Barrio (1998)

Not Rated   |    |  Drama

Barrio (1998) Poster

A coming-of-age story in the vein of CITY OF GOD and KIDS - available for the first time in the U.S.!


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2 September 1999 | Chris-564
Great film, worthy of wider release
"Barrio" is the sort of film that comes from the suburbs, does extremely well, and deserves to do so, too. The poster sums the film up very well: a jetski parked and chained to a lamppost in a suburb of Madrid, a good 170 miles from the sea. It seems to capture the very funny nature of the film, but also the tragedy of it all: there's absolutely no way that the jetski is going to get used, and similarly, Rai, Javi and Manu aren't going to get out of the suburbs and fulfill their full potential.

"Barrio" (meaning "neighbourhood" or "suburb") was well received in Spain, and definitely deserves to go on a wider release, but it probably won't, if you will forgive a little gripe about foreign film distribution. There's absolutely no way that films like "Jingle All the Way" and "Batman and Robin" should have loads of money poured into them and then be released only for people to find out they're dire, when films like this should be seen by many more people. Grrrr. I guess the point is that if you're a film distributor who happens to be reading this, wise up. And if you're somebody who wouldn't give a foreign language film a chance (unlikely you'd be reading this, but never mind) - you're missing out on far too much.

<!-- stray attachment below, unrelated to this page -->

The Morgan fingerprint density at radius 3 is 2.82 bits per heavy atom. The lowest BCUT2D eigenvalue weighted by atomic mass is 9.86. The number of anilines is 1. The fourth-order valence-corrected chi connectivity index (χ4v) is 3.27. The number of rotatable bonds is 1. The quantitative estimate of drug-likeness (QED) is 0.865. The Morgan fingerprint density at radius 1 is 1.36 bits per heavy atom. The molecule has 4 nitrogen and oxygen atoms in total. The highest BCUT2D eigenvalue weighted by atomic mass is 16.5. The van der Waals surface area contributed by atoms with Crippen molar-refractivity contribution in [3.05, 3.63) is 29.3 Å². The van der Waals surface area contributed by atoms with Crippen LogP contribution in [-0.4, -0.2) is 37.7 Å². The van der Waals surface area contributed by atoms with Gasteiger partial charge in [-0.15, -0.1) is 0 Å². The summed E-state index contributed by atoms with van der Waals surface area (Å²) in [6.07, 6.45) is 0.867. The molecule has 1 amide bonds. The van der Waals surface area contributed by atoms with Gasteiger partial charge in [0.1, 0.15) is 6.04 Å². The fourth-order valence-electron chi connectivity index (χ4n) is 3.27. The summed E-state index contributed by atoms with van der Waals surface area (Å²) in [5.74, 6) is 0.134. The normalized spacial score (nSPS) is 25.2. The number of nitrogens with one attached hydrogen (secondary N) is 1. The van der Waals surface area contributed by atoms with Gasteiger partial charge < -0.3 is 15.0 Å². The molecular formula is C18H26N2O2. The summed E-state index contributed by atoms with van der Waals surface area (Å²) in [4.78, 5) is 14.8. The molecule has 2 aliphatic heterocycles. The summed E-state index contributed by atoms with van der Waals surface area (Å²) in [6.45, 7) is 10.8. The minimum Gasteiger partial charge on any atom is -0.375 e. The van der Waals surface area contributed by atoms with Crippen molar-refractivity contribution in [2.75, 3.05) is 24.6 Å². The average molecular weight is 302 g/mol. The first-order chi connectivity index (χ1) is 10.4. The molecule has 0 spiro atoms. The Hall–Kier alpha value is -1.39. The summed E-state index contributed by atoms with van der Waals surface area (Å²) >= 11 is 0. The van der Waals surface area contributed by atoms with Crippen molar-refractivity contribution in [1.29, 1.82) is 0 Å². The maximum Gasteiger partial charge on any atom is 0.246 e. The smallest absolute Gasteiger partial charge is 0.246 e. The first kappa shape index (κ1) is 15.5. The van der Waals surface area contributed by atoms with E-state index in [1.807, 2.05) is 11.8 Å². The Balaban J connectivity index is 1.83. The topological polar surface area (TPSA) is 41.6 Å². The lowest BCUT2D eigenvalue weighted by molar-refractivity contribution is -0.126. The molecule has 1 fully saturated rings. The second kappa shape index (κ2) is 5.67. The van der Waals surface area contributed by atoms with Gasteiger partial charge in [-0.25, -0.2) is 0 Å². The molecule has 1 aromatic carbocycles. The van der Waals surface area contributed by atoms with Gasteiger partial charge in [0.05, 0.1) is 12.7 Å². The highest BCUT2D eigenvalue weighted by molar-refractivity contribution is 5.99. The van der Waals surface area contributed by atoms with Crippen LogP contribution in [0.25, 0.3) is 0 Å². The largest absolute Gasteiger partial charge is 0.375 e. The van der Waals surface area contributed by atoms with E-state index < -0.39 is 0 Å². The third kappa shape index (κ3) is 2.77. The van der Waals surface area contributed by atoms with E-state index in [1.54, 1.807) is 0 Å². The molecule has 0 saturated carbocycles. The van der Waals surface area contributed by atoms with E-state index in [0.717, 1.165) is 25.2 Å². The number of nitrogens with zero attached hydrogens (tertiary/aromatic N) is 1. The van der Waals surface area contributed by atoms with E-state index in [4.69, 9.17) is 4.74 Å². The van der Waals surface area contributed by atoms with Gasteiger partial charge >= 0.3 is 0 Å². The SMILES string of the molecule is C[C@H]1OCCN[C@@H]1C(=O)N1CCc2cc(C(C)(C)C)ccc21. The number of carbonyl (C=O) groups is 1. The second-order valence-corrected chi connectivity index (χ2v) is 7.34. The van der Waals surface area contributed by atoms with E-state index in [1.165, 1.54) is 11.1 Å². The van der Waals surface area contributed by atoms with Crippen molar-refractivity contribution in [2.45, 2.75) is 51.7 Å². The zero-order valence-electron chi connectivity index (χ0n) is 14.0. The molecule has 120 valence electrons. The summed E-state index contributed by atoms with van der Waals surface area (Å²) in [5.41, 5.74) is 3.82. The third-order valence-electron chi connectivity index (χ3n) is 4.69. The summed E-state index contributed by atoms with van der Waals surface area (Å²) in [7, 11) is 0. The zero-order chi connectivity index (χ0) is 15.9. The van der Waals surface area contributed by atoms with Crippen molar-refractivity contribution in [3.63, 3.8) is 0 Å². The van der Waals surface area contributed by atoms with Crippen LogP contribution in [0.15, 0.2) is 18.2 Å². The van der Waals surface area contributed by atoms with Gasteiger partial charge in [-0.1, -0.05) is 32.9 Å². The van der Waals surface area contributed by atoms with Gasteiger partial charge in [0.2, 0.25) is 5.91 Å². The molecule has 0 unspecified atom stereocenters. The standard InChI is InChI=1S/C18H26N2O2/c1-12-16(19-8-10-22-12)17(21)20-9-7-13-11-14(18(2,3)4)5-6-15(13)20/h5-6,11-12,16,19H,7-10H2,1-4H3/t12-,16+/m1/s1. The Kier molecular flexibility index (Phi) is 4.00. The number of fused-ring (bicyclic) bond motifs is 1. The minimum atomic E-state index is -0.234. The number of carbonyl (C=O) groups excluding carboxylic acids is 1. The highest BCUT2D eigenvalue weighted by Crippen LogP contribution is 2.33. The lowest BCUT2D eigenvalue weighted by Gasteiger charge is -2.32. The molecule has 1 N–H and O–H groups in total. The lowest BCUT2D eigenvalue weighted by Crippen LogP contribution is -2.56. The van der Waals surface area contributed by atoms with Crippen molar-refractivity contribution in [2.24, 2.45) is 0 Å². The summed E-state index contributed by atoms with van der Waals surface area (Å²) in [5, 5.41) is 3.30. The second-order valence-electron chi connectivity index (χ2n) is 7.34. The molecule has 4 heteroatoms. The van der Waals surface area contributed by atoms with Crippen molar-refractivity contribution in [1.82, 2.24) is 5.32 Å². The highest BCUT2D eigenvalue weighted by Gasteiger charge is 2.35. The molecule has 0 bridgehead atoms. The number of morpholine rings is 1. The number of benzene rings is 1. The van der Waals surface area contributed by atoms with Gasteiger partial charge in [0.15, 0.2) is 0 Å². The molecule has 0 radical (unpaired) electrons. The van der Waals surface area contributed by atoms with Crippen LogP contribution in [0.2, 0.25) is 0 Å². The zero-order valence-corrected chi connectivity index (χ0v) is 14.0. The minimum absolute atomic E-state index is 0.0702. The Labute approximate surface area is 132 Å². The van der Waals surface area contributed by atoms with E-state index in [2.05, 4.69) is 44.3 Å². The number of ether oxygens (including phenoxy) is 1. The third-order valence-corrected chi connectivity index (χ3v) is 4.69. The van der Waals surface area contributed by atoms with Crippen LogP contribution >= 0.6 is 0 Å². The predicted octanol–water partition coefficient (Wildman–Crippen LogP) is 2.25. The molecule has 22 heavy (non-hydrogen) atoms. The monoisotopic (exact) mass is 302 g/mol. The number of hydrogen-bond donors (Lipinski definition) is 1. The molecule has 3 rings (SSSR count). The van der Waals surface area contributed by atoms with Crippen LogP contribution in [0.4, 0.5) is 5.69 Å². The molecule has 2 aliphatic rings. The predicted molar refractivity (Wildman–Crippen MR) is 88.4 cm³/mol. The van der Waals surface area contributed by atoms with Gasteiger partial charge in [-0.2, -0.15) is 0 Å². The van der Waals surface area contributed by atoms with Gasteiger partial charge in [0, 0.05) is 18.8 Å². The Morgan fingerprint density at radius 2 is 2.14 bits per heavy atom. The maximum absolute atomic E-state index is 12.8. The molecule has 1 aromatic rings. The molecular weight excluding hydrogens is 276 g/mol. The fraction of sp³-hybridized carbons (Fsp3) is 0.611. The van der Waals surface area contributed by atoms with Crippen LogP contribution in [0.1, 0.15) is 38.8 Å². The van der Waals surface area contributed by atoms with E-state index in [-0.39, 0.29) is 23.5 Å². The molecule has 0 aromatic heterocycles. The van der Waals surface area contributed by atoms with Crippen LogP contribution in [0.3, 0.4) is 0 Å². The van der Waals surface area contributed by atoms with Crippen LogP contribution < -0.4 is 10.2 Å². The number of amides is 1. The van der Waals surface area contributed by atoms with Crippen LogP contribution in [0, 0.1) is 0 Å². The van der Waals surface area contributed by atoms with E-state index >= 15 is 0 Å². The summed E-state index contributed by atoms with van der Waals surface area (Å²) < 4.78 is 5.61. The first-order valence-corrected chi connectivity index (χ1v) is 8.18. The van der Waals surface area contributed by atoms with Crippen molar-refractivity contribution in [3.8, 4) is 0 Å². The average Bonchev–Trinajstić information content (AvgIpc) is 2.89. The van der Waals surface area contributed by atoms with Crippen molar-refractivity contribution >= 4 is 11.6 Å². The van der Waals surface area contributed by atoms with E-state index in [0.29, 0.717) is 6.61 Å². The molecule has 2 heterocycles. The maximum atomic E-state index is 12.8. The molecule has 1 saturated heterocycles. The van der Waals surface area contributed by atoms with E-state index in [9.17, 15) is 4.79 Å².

I was warned by many Spanish people that I wouldn't understand a lot of the dialogue, because a lot of it was in suburban slang - but strangely, I found it one of the easiest films to understand, possibly because most of the characters spoke rather slowly. It's hard to single out somebody for individual merit because the movie fits so well together, and one gets the impression it was a great collaborative effort. Certainly the acting is consistently impressive and the direction is great because you can't see joins, to quote Morcambe and Wise.

Added to all of this, the soundtrack is great; it provides a good flavour of Spanish music, without managing to sound clichéd or tired. There's even an impressive dancing goat. (Yes, even better than the goat in "Muertos de Risa"). What more could one want from a film?

Critic Reviews

Did You Know?


Jesucristo García
Written by
Robe Iniesta (as Roberto Iniesta Ojea)
Performed by Extremoduro


Plot Summary



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